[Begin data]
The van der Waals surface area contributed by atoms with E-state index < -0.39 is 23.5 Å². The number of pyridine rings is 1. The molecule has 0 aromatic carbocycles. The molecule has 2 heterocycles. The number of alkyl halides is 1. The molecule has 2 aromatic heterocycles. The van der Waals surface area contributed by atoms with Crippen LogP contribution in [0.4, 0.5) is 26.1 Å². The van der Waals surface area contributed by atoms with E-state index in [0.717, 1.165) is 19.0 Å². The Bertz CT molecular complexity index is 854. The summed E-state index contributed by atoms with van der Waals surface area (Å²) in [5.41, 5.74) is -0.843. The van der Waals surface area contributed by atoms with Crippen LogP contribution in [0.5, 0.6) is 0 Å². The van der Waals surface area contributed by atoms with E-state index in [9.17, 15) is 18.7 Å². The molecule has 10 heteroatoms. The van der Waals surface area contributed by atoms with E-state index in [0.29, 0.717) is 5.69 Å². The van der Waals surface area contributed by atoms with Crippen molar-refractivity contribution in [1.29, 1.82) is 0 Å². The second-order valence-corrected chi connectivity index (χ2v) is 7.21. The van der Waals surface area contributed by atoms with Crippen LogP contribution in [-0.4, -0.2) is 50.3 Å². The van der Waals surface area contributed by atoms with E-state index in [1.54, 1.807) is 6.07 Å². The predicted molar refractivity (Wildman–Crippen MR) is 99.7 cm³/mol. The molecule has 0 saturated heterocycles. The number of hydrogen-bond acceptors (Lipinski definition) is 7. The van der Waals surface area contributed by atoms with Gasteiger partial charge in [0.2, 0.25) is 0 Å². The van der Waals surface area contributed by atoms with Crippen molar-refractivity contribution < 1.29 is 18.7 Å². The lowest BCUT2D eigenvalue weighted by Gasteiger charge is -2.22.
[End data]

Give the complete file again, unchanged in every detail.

The van der Waals surface area contributed by atoms with E-state index < -0.39 is 23.5 Å². The number of pyridine rings is 1. The molecule has 0 aromatic carbocycles. The molecule has 2 heterocycles. The number of alkyl halides is 1. The molecule has 2 aromatic heterocycles. The van der Waals surface area contributed by atoms with Crippen LogP contribution in [0.4, 0.5) is 26.1 Å². The van der Waals surface area contributed by atoms with E-state index in [0.717, 1.165) is 19.0 Å². The Bertz CT molecular complexity index is 854. The summed E-state index contributed by atoms with van der Waals surface area (Å²) in [5.41, 5.74) is -0.843. The van der Waals surface area contributed by atoms with Crippen LogP contribution in [0.5, 0.6) is 0 Å². The van der Waals surface area contributed by atoms with E-state index in [9.17, 15) is 18.7 Å². The molecule has 10 heteroatoms. The van der Waals surface area contributed by atoms with E-state index in [0.29, 0.717) is 5.69 Å². The van der Waals surface area contributed by atoms with Crippen molar-refractivity contribution in [1.29, 1.82) is 0 Å². The second-order valence-corrected chi connectivity index (χ2v) is 7.21. The van der Waals surface area contributed by atoms with Crippen LogP contribution in [-0.4, -0.2) is 50.3 Å². The van der Waals surface area contributed by atoms with E-state index in [1.54, 1.807) is 6.07 Å². The predicted molar refractivity (Wildman–Crippen MR) is 99.7 cm³/mol. The molecule has 0 saturated heterocycles. The number of hydrogen-bond acceptors (Lipinski definition) is 7. The van der Waals surface area contributed by atoms with Gasteiger partial charge in [0.2, 0.25) is 0 Å². The van der Waals surface area contributed by atoms with Crippen molar-refractivity contribution < 1.29 is 18.7 Å². The lowest BCUT2D eigenvalue weighted by Gasteiger charge is -2.22.